Limón Bill Ensures Accountability for Harm Caused by Lead-Based Paint

Wednesday, May 23, 2018

SACRAMENTO — Assembly Bill 2803, a bill by Assemblymember Monique Limón (D-Santa Barbara) which seeks to hold paint manufacturers accountable for harm caused by lead-based paint production, just  overcame a major legislative hurdle, passing the Assembly Floor on Monday, May 21st.  

Every year thousands of California children are subject to irreversible harm from lead exposure, as just a few particles of dust from lead-based paint are enough to poison a child. A recent court decision, People v. ConAgra Grocery Products Company (2017) found several manufacturers of lead-based paints to be liable for selling, manufacturing, distributing, and promoting lead-based paint despite having actual or constructive knowledge that the paint presented a hazard to human health.

This year, a 2018 ballot initiative sponsored by major paint companies would absolve these companies of legal liability to clean up lead paint hazards. AB 2803 codifies several components of the People v. ConAgra decision, to ensure that parties may be liable if they promote lead-based paint with actual or constructive knowledge that it was hazardous.

“The courts found paint companies to be responsible for lead contamination, it is of utmost importance that the people of California are able to recover abatement costs from lead paint manufacturers,” said Assemblymember Limón. “AB 2803 is a remedy that will address this long standing problem.”

Assemblymember Limón’s AB 2803 is one of several bills introduced this year that intend to hold paint companies liable for damages to California residents, and particularly children. Assembly Bills 2073 (Asm. Chiu), 2074 (Asm. Bonta), and 2995 (Asm. Carrillo) also seek to ensure greater accountability for lead-paint related damages, exemplifying a collective effort by California legislators to ensure that California children are no longer poisoned by the very homes they live in.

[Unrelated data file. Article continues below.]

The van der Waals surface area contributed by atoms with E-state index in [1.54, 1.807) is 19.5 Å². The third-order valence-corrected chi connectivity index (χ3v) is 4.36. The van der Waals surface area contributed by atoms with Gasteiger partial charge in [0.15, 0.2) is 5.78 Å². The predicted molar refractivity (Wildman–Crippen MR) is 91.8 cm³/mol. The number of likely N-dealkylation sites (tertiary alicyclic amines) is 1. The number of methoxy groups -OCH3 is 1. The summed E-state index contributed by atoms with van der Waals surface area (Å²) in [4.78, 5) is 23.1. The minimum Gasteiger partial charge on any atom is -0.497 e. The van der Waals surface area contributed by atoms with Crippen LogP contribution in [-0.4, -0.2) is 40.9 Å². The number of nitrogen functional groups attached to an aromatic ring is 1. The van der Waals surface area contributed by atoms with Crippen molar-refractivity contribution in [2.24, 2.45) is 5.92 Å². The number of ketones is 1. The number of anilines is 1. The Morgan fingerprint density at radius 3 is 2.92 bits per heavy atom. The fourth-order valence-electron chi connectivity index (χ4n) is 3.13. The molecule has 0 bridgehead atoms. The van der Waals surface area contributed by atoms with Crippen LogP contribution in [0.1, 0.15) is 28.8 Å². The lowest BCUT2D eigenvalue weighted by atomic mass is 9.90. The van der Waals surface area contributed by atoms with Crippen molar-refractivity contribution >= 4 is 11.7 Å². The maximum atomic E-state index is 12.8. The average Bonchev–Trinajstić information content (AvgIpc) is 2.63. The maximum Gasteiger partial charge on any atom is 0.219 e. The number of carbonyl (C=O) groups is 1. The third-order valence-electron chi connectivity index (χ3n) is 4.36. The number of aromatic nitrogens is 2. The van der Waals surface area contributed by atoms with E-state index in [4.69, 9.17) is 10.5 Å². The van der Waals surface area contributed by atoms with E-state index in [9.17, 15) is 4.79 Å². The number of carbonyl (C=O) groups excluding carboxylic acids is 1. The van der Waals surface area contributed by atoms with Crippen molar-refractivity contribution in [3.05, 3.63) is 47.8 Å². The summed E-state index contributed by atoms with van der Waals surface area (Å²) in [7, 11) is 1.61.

“Lead paint companies knowingly sold toxic lead paint to consumers for decades, and the courts found the companies were liable for creating a widespread public nuisance that they must pay to remedy,” said Assemblymember David Chiu (D-San Francisco). “AB 2803 codifies important aspects of the court decision and brings us one step closer to holding the toxic lead paint companies accountable.”

Today, four separate committees; Assembly Committee’s on Environmental Safety and Toxic Materials, Housing and Community Development, and Judiciary, in addition to the Senate Committee on Environmental Quality are holding a joint hearing to discuss lead paint protection and accountability, and the 2018 ballot initiative which would absolve major paint companies from legal liability to clean up lead pain hazards.

“I am proud to co-author AB 2803 and work with Assemblymember Limón and our Assembly colleagues to protect our minority and low-income communities who continue to suffer the terrible health consequences of toxic lead paint,” said Assemblymember Wendy Carrillo (D-Los Angeles). “These lead paint companies put profits over people and it is our responsibility to make sure they clean up their own mess.”

Monique Limón represents the 37th Assembly District which includes Santa Barbara, Ventura, Goleta, Carpinteria, Ojai, Santa Paula, Fillmore, Buellton, Solvang, Summerland, Isla Vista, Montecito and parts of Oxnard. She currently serves as Chair of the Assembly Banking and Finance Committee.

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